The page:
In Florida, there are certain crimes that come with an automatic suspension of the defendant’s driver’s license. For instance, a DUI (driving under the influence of alcohol or drugs) conviction will always result in a driver’s license suspension of at least six months. Other crimes that come with driver’s license suspensions include possession of marijuana and racing if the defendant is convicted of one of those crimes.
Routine traffic offenses are not considered crimes in Florida. They are not normally handled in criminal court; they are handled in traffic court by a traffic court judge. The penalty for most traffic citations is a fine and possibly a driver improvement course. If a person gets a certain number of traffic tickets within a certain period of time, it can result in a driver’s license suspension.
While the penalty for most traffic tickets is a fine, the judge does have the authority to suspend a person’s driver’s license for a routine traffic violation like speeding or running a red light. A Florida statute gives the judge discretion to suspend a person’s driver’s license for a period of up to one year for certain traffic violations.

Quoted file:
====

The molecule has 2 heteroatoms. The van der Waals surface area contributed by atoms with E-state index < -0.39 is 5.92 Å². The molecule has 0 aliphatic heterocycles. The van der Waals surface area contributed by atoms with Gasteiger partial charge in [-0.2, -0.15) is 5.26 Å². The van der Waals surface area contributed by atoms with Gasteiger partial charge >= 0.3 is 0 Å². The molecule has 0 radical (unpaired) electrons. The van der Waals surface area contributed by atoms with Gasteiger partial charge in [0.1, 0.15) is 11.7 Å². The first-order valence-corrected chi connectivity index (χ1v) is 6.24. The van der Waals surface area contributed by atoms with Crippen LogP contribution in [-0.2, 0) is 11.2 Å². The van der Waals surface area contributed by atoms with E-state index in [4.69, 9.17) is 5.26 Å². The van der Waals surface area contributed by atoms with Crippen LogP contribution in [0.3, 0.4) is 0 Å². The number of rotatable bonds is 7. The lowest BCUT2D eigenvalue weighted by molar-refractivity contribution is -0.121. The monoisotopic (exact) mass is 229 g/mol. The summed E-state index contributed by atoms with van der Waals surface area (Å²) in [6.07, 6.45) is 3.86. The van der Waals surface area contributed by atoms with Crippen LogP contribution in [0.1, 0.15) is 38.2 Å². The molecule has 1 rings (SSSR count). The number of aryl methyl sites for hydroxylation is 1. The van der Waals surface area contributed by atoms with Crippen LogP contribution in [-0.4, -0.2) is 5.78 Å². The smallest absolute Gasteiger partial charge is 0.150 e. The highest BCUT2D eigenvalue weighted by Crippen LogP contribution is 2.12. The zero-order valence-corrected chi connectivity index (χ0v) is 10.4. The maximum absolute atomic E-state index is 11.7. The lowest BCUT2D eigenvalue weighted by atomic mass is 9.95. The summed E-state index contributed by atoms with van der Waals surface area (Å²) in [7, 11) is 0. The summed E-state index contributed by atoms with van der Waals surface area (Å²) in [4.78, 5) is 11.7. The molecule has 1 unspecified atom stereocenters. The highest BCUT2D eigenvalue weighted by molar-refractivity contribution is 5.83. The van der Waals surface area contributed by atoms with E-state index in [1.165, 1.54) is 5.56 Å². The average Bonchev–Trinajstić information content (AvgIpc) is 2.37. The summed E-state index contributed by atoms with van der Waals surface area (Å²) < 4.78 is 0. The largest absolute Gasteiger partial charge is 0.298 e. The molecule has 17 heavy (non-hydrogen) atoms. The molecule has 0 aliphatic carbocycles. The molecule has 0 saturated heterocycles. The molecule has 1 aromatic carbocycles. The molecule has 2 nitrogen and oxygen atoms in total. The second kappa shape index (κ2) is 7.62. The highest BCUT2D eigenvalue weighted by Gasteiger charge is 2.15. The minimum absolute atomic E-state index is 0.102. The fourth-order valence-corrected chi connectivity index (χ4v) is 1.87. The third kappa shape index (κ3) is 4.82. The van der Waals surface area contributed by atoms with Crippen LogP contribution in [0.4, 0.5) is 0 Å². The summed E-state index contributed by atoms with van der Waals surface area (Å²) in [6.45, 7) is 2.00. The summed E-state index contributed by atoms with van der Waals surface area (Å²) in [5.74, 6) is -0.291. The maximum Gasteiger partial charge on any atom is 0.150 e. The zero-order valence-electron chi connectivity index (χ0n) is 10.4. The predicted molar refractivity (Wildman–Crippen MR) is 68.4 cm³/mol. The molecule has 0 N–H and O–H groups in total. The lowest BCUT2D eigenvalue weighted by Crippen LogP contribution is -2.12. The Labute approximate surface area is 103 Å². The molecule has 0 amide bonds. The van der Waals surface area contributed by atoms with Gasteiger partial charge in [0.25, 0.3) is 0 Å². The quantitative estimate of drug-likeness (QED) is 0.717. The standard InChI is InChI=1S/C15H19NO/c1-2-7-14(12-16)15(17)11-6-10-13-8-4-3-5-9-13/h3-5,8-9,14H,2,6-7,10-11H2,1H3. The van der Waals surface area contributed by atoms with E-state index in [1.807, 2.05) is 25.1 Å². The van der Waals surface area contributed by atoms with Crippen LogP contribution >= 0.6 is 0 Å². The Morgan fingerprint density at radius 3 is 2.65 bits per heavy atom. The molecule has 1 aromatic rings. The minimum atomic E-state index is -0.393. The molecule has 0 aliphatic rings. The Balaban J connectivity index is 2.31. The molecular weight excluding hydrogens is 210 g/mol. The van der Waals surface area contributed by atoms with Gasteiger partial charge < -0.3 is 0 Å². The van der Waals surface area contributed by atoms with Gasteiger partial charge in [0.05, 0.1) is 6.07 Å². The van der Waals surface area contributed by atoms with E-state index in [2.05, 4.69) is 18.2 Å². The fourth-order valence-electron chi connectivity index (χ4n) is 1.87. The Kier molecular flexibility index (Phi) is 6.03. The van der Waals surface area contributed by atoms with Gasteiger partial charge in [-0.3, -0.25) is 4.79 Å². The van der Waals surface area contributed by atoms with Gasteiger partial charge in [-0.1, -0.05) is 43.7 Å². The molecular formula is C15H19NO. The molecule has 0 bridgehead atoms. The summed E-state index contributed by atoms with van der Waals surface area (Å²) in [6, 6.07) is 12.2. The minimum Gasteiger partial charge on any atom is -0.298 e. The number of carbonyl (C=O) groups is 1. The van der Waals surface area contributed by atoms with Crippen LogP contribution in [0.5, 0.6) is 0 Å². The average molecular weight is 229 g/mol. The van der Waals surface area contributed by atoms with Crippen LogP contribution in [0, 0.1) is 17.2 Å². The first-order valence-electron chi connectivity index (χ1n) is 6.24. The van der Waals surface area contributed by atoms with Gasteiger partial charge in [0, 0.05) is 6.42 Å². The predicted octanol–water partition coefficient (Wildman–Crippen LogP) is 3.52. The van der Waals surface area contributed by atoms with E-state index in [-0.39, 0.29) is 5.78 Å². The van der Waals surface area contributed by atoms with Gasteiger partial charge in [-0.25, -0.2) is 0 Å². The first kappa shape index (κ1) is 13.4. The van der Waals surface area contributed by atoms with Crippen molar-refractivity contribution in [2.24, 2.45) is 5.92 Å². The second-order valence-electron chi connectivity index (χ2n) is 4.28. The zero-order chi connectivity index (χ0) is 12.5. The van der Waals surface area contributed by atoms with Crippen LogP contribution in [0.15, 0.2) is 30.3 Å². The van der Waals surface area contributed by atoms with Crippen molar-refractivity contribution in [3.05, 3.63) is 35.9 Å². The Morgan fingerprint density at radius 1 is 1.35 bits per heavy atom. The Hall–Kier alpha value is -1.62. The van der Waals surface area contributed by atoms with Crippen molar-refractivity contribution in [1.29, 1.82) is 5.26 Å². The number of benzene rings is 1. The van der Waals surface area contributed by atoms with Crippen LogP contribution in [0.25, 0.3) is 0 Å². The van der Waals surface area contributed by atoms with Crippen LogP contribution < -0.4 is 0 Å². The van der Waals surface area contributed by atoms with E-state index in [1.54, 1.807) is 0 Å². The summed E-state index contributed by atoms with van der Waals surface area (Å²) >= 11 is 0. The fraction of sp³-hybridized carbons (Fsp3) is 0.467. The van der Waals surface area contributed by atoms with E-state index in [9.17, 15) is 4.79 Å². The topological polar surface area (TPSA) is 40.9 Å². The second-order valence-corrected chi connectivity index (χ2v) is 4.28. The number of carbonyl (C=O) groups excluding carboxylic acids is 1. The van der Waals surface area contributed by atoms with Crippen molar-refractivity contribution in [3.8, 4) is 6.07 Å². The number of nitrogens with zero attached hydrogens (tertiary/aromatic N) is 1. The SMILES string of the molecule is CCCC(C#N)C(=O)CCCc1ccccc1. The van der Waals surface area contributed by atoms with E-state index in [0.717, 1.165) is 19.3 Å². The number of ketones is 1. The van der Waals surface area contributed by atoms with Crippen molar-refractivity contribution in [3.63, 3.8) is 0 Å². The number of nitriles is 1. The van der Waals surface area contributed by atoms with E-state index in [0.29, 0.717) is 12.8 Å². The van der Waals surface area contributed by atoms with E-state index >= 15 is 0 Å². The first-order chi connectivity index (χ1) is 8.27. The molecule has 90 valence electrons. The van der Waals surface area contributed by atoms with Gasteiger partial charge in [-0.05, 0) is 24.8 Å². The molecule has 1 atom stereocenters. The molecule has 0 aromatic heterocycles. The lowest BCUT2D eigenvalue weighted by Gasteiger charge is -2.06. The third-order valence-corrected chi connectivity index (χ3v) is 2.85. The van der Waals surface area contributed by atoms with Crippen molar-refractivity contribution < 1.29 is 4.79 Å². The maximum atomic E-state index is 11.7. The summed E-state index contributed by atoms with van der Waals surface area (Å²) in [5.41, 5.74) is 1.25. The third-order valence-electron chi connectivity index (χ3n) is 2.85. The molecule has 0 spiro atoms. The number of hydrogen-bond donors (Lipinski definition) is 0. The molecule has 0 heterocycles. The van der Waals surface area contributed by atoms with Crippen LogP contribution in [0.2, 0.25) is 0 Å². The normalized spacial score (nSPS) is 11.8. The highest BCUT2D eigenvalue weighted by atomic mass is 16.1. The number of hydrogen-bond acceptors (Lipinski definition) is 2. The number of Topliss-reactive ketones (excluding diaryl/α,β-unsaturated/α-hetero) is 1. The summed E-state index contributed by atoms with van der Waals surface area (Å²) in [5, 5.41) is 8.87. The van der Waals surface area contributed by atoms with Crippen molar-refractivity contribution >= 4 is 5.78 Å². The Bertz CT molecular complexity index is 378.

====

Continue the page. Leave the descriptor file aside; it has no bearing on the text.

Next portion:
However, if a person violates a traffic law and causes an accident as a result, a different Florida statute allows the judge to suspend the driver’s license for more than a year. In a recent case south of Jacksonville, Florida, a driver ran a stop sign and failed to yield and crashed her vehicle into a motorcycle killing two people. This was not considered reckless driving so no criminal case was filed, but it did go to traffic court as a result of the traffic law violations. The judge suspended the driver’s license for a period of 10 years. The driver’s lawyer appealed the decision arguing that the judge did not have authority to suspend the driver’s license for more than a year for the traffic violations. However, the appellate court affirmed the suspension. Florida law does allow a driver’s license suspension of more than one year if the driver commits one or more traffic violations and causes a crash. The Florida statute requires the judge to look into the totality of the circumstances, which would include the nature of the crash, the severity of the injuries and property damage, the driving of the defendant and his/her driving record.
If a person does have his/her driver’s license suspended and is caught driving thereafter, that does become a criminal offense for which a jail sentence is a possibility.